nytheatre.com review by David Gordon
February 11, 2012
I’m still scratching my head over Tokio Confidential, Eric Schorr’s baffling yet intermittently entrancing new musical directed by Johanna McKeon at Atlantic Stage 2. “Bonkers, but interesting,” was how a fellow audience member described the piece as we rode the elevator from the basement theater to the street, and thinking about it, a more apt description of anything I have not heard. After an over-long first half, Schorr completely pulls out the rug and takes the show in a direction that’s so bizarre that, without hyperbole, I don’t think I will ever believe what I saw.
The plot revolves around the choice of Isabella Archer (the always beguiling Jill Paice) to travel to Japan in 1879, following the death of her husband (Benjamin McHugh) in the Civil War (he was one of the first Americans to travel to the country after it was opened up by Commodore Perry). Upon Isabella’s arrival, she is befriended by Ernest Osmond (Jeff Kready), an American art scholar serving as a foreign minister. While sightseeing, Isabella notices a rickshaw driver with a meticulous tattoo covering his back, and suddenly realizes that receiving body art could help overcome her grief. Tattooing natives had been outlawed by the Emperor out of fear that foreigners would find the process barbaric, yet foreign travelers themselves could, in fact, be tattooed. Mr. Osmond introduces Isabella to one of the last-remaining tattoo artists in Tokio, who sees in her the potential to create his most beautiful work of art ever. Quickly, the artist (Mel Sagrado Maghuyop) and his muse become entwined in a life-altering love affair.
A whole lot of plot and absolutely nothing of value simultaneously transpire over the course of the 70-minute first half, which also includes a pretty but pace-killing Noh performance and an airing of grief and grievances between Isabella and the visiting American president Ulysses S. Grant (Mike O’Carroll). With the exception of the introduction of Mr. Osmond’s secret homosexual lover Akira (Austin Ku), a medical student, and Sachiko (Manna Nichols), the artist’s former muse and lover, the first act is tantamount to a red herring as the plot and tone change in a blink as the second begins. As Isabella morphs into a living canvas, Mr. Osmond, a psychopath of epic proportions, becomes determined to preserve it at all costs.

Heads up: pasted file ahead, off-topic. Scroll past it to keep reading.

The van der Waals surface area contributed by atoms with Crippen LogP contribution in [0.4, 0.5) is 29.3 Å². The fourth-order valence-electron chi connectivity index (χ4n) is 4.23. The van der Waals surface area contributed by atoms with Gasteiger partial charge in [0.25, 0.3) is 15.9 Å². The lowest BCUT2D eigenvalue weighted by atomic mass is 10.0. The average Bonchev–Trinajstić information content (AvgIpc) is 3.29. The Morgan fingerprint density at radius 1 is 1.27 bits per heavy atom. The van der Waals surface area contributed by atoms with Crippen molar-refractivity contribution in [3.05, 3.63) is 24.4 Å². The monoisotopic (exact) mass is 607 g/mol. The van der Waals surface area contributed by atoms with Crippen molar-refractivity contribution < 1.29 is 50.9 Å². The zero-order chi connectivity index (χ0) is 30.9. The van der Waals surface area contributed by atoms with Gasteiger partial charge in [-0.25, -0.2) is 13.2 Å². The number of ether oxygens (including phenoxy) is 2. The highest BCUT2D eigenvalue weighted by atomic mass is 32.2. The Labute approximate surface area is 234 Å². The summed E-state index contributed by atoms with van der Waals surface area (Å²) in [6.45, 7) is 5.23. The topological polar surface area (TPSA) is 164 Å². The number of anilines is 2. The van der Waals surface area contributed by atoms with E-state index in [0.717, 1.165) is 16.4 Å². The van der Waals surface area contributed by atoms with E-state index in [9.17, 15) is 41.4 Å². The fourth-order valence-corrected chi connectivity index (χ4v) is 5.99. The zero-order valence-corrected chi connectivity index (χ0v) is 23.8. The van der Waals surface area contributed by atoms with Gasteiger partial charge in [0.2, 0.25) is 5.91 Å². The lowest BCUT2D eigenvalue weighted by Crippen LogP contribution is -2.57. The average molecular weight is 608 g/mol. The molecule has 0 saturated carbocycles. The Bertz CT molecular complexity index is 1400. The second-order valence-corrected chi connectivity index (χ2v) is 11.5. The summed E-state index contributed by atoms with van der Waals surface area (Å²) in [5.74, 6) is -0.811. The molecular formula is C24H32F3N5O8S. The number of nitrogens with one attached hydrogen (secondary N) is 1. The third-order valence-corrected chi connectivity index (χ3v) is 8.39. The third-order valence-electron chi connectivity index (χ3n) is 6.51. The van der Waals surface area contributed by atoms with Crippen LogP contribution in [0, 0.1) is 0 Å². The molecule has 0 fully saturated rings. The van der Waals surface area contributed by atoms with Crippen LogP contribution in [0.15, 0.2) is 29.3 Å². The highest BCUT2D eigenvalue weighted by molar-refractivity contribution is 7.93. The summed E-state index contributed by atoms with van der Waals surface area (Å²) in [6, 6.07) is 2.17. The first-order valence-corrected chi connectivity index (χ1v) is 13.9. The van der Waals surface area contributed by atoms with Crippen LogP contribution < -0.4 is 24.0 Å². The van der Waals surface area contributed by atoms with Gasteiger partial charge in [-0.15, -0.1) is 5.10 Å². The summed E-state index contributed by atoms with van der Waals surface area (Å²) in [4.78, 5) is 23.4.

Were any of it set up during the meandering and lugubrious first act, the jaw-dropping twist would have potentially been easier to accept. Not only is the twist as unbelievable as it is unpalatable, the production is staged with such a dead-seriousness that the introduction of such a ludicrously preposterous plot point is greeted with shrieks of laughter.
Accentuating the positive, there are beautiful melodies and intelligent lyrics abound, gorgeously sung by a cast led by the absolutely wonderful Paice. The design, for a small production, is surprisingly sumptuous, featuring lush costumes by Jacob A. Climer, evocative lighting by Joel Silver, nifty projections by Darrel Maloney, and an unobtrusive set by David M. Barber.
I don’t know what the next step is for Tokio Confidential after it closes on February 19, but if they’re hoping for a future life, they’ve got a lot of work to do.